Re: Aikido does not work at all in a fight.
Not sure exactly who is bashing aikido in this thread in last several months. Essentially I see it as an fairly intelligent coversation dissecting aikido...what it is...and what it isn't.
Mohammed, many of your comments and insights are correct. I agree aikido techniques work pretty darn well for law enforcement and civil arrest techiques. I have not been to too many schools that cater to LE community, but I bet you will find that they concentrate on those things that work well, another words they adapt aikido techniques and principles for their needs. Many schools also teach some very basic grappling and BJJ is every bit involved in LE as is aikido and many other MAs. Point is, there is room for many of the techniques. LE and the military adapt what works best for them....they don't teach TMA or waste precious time on learning TMA...it is the jitsu not the DO that is important to them.
Brian, many of your points are good and well documented by history and here on aikiweb as well. I believe however that you must be careful not to over romanticize the battlefield of yore. Certainly aikijitsu and dyaito ryu had at the heart of it's core the very essence of what you talk about, but I'd bet they spent sometime in the clinch as well. Again, they adapted their system for what was best for them in battle.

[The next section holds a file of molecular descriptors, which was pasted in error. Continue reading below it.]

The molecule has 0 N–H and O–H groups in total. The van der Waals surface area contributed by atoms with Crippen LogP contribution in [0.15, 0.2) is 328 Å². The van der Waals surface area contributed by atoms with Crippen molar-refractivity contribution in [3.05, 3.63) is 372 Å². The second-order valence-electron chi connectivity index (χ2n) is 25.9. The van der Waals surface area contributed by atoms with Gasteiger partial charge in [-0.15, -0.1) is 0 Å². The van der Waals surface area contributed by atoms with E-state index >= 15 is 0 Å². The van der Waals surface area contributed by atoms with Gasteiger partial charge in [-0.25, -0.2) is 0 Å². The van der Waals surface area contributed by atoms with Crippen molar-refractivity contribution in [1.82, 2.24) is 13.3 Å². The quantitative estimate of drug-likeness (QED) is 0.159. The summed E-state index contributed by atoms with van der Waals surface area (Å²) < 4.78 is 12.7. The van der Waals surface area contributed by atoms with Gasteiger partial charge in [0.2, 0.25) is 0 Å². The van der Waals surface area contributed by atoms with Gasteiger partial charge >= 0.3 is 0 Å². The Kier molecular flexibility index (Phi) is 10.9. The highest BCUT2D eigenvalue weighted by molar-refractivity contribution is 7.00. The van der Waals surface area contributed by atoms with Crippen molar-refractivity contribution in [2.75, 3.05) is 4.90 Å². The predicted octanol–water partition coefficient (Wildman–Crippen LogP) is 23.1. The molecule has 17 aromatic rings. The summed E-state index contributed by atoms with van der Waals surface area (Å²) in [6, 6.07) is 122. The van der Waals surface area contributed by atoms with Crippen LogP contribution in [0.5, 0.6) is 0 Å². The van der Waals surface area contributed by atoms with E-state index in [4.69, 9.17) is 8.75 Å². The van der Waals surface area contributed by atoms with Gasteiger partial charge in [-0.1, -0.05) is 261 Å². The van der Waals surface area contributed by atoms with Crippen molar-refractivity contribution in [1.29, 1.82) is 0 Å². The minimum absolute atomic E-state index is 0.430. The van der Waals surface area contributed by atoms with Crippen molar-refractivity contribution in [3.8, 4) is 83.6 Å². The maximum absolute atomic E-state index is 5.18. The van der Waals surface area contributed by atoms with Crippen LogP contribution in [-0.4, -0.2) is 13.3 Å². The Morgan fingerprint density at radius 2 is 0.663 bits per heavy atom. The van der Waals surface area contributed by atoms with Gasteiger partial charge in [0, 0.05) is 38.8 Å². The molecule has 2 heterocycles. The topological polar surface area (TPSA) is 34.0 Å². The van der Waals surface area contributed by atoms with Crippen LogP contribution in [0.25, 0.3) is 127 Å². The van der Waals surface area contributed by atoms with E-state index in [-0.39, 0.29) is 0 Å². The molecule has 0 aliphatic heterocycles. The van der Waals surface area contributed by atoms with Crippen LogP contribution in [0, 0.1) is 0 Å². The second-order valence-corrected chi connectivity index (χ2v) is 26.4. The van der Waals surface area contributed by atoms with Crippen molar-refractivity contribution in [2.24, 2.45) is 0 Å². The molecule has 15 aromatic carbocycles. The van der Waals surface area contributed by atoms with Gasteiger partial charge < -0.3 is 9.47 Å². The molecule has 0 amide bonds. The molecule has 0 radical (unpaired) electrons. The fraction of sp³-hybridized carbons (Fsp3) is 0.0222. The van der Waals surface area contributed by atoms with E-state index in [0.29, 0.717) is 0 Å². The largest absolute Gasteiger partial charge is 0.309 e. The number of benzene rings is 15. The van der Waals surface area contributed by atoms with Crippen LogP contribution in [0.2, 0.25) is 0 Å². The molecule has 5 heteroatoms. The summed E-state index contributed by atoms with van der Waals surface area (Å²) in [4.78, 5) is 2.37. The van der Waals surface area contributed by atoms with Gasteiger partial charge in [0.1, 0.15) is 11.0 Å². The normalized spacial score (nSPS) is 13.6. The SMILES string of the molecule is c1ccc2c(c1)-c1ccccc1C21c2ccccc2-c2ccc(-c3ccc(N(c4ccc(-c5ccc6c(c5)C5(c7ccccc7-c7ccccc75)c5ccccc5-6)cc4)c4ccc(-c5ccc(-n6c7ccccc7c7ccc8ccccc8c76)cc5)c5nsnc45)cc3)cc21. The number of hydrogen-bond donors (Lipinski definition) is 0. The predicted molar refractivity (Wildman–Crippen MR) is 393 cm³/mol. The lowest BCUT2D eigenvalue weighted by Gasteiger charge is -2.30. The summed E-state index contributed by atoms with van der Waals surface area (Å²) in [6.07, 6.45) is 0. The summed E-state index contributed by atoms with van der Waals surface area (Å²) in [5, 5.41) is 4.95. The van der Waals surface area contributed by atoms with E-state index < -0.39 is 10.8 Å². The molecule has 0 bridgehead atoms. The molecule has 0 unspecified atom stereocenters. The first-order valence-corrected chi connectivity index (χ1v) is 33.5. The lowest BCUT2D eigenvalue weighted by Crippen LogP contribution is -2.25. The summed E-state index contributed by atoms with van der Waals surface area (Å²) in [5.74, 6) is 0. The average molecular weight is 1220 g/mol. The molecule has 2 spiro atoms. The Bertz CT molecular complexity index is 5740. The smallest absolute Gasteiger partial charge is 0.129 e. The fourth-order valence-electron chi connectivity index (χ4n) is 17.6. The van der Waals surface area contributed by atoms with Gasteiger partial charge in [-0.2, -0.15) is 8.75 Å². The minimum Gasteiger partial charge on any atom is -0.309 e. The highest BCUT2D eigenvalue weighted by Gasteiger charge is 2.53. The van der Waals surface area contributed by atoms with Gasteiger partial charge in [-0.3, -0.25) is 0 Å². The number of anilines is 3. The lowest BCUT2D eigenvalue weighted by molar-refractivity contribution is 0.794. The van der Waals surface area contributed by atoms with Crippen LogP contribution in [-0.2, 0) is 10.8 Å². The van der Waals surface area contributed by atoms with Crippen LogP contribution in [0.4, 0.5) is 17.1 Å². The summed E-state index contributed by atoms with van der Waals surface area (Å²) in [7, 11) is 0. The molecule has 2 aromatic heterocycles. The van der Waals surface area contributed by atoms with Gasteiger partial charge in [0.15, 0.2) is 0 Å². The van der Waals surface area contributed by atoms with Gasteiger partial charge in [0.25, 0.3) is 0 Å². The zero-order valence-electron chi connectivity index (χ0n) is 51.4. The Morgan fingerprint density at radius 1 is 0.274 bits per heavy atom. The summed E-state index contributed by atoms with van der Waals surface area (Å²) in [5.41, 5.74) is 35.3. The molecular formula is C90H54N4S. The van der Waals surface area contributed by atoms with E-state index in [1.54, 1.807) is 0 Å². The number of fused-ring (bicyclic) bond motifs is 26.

Now, for Kano and Ueshiba, they adopted the jitsu arts for philosophical reasons and made them into a DO art. The reasons for doing them completely changed what was important.
The reason we don't practice shooting, clinching, and grappling in aikido probably has more to do with the fact that those things did not communicate the message, concepts, and principles of the founder than they had to do with not being relevant or martially effective.
The USMC did not adapt BJJ as the base for their art. In fact in is more based on LINES training. Plus believe it or not, it was very heavily influenced by Dr. Richard Strozzi-Heckler, a very accomplished Aikido Sensei!
The U.S. Army bases their system on BJJ and we spend about 70% of our time working on the basics of this, but it is not the complete part of the system. There are many reasons for doing our methodology this way. 1. you gain useful skills quickly. 2. Less room for injury. 3. Builds the warrior spirity. 4. sustainable with little or no equipment...the list goes on.
Doesn't really matter why the army picked it....the point is they did it because they felt it worked best for them. THis fact does nothing to invalidate aikido as an art or way..just not what was best for the Army.
A big paradigm shift has been happening in the last 10 years or so in the MMA community. I believe it has alot to do with the fact that TMAs and fighitng has matured in the west alot. We have a huge book of knowledge now to draw on that simply did not exsit 50 years ago. Certainly the Gracies and UFC were the catalyst for that shift. However...that is a different topic all together!
The big thing is I think to really understand why you are studying martial arts and aikido and make sure that those reasons properly align with the goals that you have. It may be that aikido serves those goals...it may not.
It is the fighter, the opponent, and the situation that makes the fight...not the art that you studied or identify with!